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01.04.2017 | original article | Ausgabe 2/2017

European Surgery 2/2017

Endoscopic mini/less open sublay operation for treatment of primary and secondary ventral hernias of the abdominal wall

Zeitschrift:
European Surgery > Ausgabe 2/2017
Autoren:
MD, FRCS, FICS Prof. R. Bittner, J. Schwarz

Summary

Background

Primary and secondary ventral hernias of the abdominal wall are very common conditions; however, the ideal operative treatment has not been found yet.

Methods

In the traditional open sublay technique, a large trauma to the abdominal wall must be accepted, which carries a high risk of infection, while the laparoscopic intraperitoneal onlay mesh (IPOM) technique is burdened with the need for special and expensive meshes and fixation devices as well. Moreover, the IPOM technique carries a significant risk of bowel injury. In order to avoid the disadvantages of these techniques, we developed an endoscopic technique (endoscopic mini/less open sublay; EMILOS) that allows for complete dissection of the retromuscular space for placement of a huge mesh to reinforce the whole anterior abdominal wall, while performing a 5-cm skin incision only.

Results

From June 2015 to January 2017, a total of 50 patients were operated on using the MILOS concept, nine patients underwent the original MILOS technique, and 41 patients had the EMILOS operation. The operative steps of this novel endoscopic variation, the EMILOS procedure, are described in detail. The average skin incision was 5.1 cm (3–8), and mean operative time was 160 min (90–255). In 38 patients the size of the mesh was 30 × 20 cm, in two patients 30 × 16 cm, and in one patient 15 × 15 cm. The average hospital stay was 3.2 days. The median pain score (VAS) under physical stress (e. g., climbing stairs) was 2.7.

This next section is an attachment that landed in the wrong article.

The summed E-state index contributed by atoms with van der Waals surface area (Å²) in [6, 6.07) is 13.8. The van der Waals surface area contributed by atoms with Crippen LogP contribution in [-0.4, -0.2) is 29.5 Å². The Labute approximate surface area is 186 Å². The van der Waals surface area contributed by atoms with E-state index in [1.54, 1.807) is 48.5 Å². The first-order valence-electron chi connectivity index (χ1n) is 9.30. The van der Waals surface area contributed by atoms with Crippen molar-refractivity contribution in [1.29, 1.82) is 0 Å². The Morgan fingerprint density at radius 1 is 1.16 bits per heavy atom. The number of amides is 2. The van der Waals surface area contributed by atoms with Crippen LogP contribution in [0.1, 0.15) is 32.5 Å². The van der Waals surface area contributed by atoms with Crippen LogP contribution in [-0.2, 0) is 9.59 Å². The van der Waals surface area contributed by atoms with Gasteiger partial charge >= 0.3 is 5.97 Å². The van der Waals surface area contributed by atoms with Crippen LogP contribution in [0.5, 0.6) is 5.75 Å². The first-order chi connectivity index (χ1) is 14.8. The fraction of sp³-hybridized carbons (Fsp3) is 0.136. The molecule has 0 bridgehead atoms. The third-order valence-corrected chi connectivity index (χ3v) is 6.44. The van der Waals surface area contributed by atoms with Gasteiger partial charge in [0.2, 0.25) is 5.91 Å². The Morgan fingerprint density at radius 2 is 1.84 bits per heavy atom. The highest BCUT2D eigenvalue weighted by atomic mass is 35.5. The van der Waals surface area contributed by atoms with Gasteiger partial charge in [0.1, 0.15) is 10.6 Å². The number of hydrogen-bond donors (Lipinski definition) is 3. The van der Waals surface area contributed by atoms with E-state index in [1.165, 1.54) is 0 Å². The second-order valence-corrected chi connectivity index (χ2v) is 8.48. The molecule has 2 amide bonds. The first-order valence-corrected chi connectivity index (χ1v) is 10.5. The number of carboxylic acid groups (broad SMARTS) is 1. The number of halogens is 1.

Conclusion

The first results of the EMILOS operation are promising. The technique is standardized, reproducible, cost-effective, and allows one to place a large mesh into the retromuscular position, while avoiding severe trauma to the abdominal wall and the transabdominal route.

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